The days of working for the same company for 40 years are long past. Our parents and grandparents might have showed that kind of loyalty, but it's unlikely that today's young workers will work for the same company their entire careers.
There are many good reasons for job-hopping, just make sure you keep in mind the financial changes that may occur as a result. Here are seven reasons to start looking for a new job.
1. Moving on Up It can be hard to distinguish yourself and get promoted within a big company. If that's the case, it might be a good idea to leverage your current title and salary to get a more attractive offer with a competitor. Just don't burn your bridges. Leave on good terms -- you never know when your former employer might want you back (or where your former bosses and co-workers will end up).
2. To Vary Your Experience Think about how much you learned when you started your current job. After a few years, you may find yourself doing the same tasks over and over. If that's the case, your expertise is good for your employer but not for your career. By switching jobs, you force yourself to learn new skills and become a more valuable employee in the long run.
3. Times Are Tough You don't have to be in the accounting department to know when a company's at risk of going bust. If you've noticed things like layoffs, earnings consistently underperforming, etc., it might be time to bail. If you can spot trouble before it's announced publicly, this will give you a huge head start on your competition in finding a new job.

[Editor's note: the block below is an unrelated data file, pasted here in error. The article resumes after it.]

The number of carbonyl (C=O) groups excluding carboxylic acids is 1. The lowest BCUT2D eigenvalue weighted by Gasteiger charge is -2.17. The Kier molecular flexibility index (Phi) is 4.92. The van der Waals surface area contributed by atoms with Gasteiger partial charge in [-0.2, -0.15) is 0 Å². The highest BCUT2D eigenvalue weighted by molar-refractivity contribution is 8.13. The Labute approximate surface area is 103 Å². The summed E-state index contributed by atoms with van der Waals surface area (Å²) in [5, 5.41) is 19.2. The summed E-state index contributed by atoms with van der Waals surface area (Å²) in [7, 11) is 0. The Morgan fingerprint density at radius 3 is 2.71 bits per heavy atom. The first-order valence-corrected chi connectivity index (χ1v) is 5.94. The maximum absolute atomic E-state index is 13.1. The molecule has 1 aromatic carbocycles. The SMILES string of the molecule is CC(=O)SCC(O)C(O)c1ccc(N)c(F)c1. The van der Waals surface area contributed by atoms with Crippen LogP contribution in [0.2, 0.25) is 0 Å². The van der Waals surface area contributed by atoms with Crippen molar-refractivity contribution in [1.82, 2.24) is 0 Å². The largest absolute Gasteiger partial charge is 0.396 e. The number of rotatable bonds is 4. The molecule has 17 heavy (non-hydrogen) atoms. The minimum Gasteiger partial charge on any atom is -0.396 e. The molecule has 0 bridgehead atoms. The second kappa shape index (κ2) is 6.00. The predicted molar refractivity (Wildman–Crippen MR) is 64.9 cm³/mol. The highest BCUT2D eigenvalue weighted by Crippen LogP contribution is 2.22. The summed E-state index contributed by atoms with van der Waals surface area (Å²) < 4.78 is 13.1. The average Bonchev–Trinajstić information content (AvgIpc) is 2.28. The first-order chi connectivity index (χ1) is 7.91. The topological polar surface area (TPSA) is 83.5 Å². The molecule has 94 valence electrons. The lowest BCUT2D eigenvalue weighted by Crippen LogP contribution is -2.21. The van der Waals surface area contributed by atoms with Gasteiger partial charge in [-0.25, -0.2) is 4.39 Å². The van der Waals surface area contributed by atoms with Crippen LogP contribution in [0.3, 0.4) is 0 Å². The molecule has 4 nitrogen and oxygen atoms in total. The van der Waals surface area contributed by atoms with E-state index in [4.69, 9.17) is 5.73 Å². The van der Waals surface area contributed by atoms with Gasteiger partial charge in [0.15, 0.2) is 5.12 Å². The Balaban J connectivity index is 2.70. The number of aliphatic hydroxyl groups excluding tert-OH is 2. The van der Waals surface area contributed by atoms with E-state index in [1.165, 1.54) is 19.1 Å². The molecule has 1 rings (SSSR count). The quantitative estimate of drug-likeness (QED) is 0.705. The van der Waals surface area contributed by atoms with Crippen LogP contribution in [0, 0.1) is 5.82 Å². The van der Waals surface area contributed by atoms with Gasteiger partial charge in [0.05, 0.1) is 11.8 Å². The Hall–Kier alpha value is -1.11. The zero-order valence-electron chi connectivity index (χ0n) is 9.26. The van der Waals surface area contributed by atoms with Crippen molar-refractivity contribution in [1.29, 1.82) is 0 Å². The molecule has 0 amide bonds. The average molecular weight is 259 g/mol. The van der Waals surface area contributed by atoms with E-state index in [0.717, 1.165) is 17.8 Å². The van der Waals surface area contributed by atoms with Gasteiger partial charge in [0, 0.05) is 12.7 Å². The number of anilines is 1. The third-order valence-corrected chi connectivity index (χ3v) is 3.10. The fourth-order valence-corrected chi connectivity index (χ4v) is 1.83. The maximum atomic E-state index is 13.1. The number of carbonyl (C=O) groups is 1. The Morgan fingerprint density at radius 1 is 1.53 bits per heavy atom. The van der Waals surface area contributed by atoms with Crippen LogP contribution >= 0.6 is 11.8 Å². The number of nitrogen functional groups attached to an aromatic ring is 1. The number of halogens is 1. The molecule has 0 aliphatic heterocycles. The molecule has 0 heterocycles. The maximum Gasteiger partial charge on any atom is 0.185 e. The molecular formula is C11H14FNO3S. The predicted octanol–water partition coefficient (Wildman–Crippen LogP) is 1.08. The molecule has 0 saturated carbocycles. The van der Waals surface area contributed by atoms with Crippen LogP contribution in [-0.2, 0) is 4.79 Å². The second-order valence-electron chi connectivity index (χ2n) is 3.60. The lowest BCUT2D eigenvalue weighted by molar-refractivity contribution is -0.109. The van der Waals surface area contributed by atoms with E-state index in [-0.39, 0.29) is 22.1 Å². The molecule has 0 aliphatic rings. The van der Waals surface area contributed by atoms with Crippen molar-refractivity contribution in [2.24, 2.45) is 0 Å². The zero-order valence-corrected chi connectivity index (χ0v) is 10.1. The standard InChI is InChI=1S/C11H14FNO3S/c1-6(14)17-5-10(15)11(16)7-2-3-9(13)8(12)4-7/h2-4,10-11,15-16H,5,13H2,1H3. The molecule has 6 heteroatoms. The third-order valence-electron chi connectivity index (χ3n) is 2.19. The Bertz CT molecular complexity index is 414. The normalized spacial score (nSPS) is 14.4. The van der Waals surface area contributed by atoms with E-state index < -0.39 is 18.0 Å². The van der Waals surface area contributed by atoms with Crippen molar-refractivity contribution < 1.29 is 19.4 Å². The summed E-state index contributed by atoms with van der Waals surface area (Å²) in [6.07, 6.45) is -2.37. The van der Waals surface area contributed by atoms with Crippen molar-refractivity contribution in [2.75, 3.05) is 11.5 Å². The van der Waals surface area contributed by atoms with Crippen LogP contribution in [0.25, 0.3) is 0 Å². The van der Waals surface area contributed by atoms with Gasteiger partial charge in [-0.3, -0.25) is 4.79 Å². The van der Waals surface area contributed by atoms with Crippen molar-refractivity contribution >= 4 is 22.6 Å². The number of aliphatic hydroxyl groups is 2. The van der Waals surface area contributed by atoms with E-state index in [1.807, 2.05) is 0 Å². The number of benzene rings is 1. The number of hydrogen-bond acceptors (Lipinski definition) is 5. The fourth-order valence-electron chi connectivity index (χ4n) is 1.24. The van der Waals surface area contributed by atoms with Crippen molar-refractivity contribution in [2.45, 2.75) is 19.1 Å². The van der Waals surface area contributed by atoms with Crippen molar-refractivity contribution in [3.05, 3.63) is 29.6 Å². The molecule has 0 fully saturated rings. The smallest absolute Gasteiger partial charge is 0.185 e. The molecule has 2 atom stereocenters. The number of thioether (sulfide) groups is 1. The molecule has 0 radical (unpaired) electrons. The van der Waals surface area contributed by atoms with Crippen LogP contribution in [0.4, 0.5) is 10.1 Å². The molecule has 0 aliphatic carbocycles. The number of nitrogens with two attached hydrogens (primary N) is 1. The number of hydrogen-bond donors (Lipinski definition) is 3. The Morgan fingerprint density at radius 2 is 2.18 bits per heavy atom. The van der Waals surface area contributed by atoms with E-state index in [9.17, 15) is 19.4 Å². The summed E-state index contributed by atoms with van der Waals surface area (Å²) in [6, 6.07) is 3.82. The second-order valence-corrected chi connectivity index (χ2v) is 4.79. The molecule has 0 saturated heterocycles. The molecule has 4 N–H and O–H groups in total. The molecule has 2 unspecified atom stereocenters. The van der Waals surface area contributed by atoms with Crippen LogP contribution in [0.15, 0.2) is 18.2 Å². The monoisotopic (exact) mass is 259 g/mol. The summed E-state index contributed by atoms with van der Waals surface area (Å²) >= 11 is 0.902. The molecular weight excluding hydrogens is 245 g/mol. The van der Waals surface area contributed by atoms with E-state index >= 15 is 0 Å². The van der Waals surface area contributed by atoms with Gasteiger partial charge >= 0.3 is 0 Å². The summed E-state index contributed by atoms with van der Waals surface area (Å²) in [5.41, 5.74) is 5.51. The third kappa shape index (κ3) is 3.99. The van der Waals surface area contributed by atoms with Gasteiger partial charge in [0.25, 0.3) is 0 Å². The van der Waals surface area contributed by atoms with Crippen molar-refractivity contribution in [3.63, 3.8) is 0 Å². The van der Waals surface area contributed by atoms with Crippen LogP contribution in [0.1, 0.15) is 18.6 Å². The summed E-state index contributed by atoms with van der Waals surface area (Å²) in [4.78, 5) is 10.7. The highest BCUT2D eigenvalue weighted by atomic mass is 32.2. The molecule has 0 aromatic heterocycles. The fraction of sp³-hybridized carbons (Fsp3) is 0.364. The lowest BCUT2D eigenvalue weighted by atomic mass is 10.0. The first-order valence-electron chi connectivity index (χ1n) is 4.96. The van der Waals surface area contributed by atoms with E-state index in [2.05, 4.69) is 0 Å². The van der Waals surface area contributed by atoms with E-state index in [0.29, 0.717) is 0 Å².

4. You're Bored The ideal jobs are ones where you are challenged on a day-to-day basis but the workload doesn't seem overwhelming. If your job is just too easy for you, you're probably not happy at work. Look for a job that will keep you motivated. Challenging yourself at work will ultimately keep you headed in the right direction careerwise and help you stay on top of your goals.
5. There's No Room for Advancement If you're at the top of the ladder early in your career, that could be a good reason to look around for other opportunities. There should be a somewhat linear trend to your career -- as you take on more responsibility, you make more money and keep moving up the ladder. If you find yourself stuck at a certain point, your title and salary are likely to suffer accordingly. Lack of career advancement is actually the top reason most employees leave their jobs.
6. Found Something Better If you're a successful and strong-minded employee, other companies may seek out your services. Whether you're head-hunted by a competitor or you apply on your own, being wanted by another company is always a good feeling. An outside offer might even put you in a position of strength with your current employer and allow you to negotiate a higher salary or title if you really want to stay at your current job.
7. Time for a New Career If you've just about had it with your job, consider switching careers. People do it all the time and just because you graduate with a degree in engineering doesn't mean you have to do that for the rest of your life. Be smart about it though: Don't just jump right into a career change. Do some research, save up some money and slowly make the transition.